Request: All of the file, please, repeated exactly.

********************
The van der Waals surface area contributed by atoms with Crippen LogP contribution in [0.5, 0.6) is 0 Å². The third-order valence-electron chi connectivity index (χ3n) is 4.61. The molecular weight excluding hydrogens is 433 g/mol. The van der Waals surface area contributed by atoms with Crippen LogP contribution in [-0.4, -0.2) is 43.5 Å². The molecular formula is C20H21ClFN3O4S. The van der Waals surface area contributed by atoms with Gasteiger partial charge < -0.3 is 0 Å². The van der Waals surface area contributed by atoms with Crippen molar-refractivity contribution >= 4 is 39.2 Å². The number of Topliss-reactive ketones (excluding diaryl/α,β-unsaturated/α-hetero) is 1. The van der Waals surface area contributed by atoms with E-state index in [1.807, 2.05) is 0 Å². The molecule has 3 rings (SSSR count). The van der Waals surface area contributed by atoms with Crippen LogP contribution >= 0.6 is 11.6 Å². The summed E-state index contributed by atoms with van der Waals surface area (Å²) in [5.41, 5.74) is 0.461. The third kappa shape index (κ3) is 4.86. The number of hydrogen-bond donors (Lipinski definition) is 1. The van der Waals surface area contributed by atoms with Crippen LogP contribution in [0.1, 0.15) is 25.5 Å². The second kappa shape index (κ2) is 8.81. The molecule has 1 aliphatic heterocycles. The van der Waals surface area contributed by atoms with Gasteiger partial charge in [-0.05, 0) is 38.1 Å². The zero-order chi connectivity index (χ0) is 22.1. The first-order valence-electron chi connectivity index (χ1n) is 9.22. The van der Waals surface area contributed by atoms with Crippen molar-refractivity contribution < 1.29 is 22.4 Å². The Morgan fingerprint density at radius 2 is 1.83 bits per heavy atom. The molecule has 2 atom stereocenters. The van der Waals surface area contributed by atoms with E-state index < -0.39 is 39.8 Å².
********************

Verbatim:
The van der Waals surface area contributed by atoms with Crippen LogP contribution in [0.5, 0.6) is 0 Å². The third-order valence-electron chi connectivity index (χ3n) is 4.61. The molecular weight excluding hydrogens is 433 g/mol. The van der Waals surface area contributed by atoms with Crippen LogP contribution in [-0.4, -0.2) is 43.5 Å². The molecular formula is C20H21ClFN3O4S. The van der Waals surface area contributed by atoms with Gasteiger partial charge < -0.3 is 0 Å². The van der Waals surface area contributed by atoms with Crippen molar-refractivity contribution >= 4 is 39.2 Å². The number of Topliss-reactive ketones (excluding diaryl/α,β-unsaturated/α-hetero) is 1. The van der Waals surface area contributed by atoms with E-state index in [1.807, 2.05) is 0 Å². The molecule has 3 rings (SSSR count). The van der Waals surface area contributed by atoms with Crippen LogP contribution >= 0.6 is 11.6 Å². The summed E-state index contributed by atoms with van der Waals surface area (Å²) in [5.41, 5.74) is 0.461. The third kappa shape index (κ3) is 4.86. The number of hydrogen-bond donors (Lipinski definition) is 1. The van der Waals surface area contributed by atoms with Crippen LogP contribution in [0.1, 0.15) is 25.5 Å². The second kappa shape index (κ2) is 8.81. The molecule has 1 aliphatic heterocycles. The van der Waals surface area contributed by atoms with Gasteiger partial charge in [-0.05, 0) is 38.1 Å². The zero-order chi connectivity index (χ0) is 22.1. The first-order valence-electron chi connectivity index (χ1n) is 9.22. The van der Waals surface area contributed by atoms with Crippen molar-refractivity contribution < 1.29 is 22.4 Å². The Morgan fingerprint density at radius 2 is 1.83 bits per heavy atom. The molecule has 2 atom stereocenters. The van der Waals surface area contributed by atoms with E-state index < -0.39 is 39.8 Å².